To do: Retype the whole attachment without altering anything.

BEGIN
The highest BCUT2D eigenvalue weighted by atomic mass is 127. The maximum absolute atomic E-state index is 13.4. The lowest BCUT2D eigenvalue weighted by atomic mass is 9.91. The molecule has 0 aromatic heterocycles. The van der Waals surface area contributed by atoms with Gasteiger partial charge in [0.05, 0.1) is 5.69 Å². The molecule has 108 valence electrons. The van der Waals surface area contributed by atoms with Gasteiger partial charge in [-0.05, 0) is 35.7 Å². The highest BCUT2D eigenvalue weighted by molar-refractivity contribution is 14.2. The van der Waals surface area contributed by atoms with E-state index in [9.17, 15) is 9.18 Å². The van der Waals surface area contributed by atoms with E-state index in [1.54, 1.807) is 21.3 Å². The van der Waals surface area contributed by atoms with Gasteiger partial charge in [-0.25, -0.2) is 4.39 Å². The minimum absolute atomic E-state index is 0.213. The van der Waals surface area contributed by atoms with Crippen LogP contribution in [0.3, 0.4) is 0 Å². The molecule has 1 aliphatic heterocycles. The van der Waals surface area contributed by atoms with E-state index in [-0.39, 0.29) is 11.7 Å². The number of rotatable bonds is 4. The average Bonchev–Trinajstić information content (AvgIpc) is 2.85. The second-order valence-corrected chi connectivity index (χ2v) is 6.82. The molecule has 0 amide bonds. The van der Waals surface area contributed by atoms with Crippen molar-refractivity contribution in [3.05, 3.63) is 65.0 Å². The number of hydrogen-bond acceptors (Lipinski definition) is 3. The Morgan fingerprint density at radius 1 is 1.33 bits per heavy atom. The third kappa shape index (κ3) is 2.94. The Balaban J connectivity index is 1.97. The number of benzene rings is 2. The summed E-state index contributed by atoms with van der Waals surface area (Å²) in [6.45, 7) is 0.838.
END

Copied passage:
The highest BCUT2D eigenvalue weighted by atomic mass is 127. The maximum absolute atomic E-state index is 13.4. The lowest BCUT2D eigenvalue weighted by atomic mass is 9.91. The molecule has 0 aromatic heterocycles. The van der Waals surface area contributed by atoms with Gasteiger partial charge in [0.05, 0.1) is 5.69 Å². The molecule has 108 valence electrons. The van der Waals surface area contributed by atoms with Gasteiger partial charge in [-0.05, 0) is 35.7 Å². The highest BCUT2D eigenvalue weighted by molar-refractivity contribution is 14.2. The van der Waals surface area contributed by atoms with E-state index in [9.17, 15) is 9.18 Å². The van der Waals surface area contributed by atoms with E-state index in [1.54, 1.807) is 21.3 Å². The van der Waals surface area contributed by atoms with Gasteiger partial charge in [-0.25, -0.2) is 4.39 Å². The minimum absolute atomic E-state index is 0.213. The van der Waals surface area contributed by atoms with Crippen LogP contribution in [0.3, 0.4) is 0 Å². The molecule has 1 aliphatic heterocycles. The van der Waals surface area contributed by atoms with E-state index in [-0.39, 0.29) is 11.7 Å². The number of rotatable bonds is 4. The average Bonchev–Trinajstić information content (AvgIpc) is 2.85. The second-order valence-corrected chi connectivity index (χ2v) is 6.82. The molecule has 0 amide bonds. The van der Waals surface area contributed by atoms with Crippen molar-refractivity contribution in [3.05, 3.63) is 65.0 Å². The number of hydrogen-bond acceptors (Lipinski definition) is 3. The Morgan fingerprint density at radius 1 is 1.33 bits per heavy atom. The third kappa shape index (κ3) is 2.94. The Balaban J connectivity index is 1.97. The number of benzene rings is 2. The summed E-state index contributed by atoms with van der Waals surface area (Å²) in [6.45, 7) is 0.838.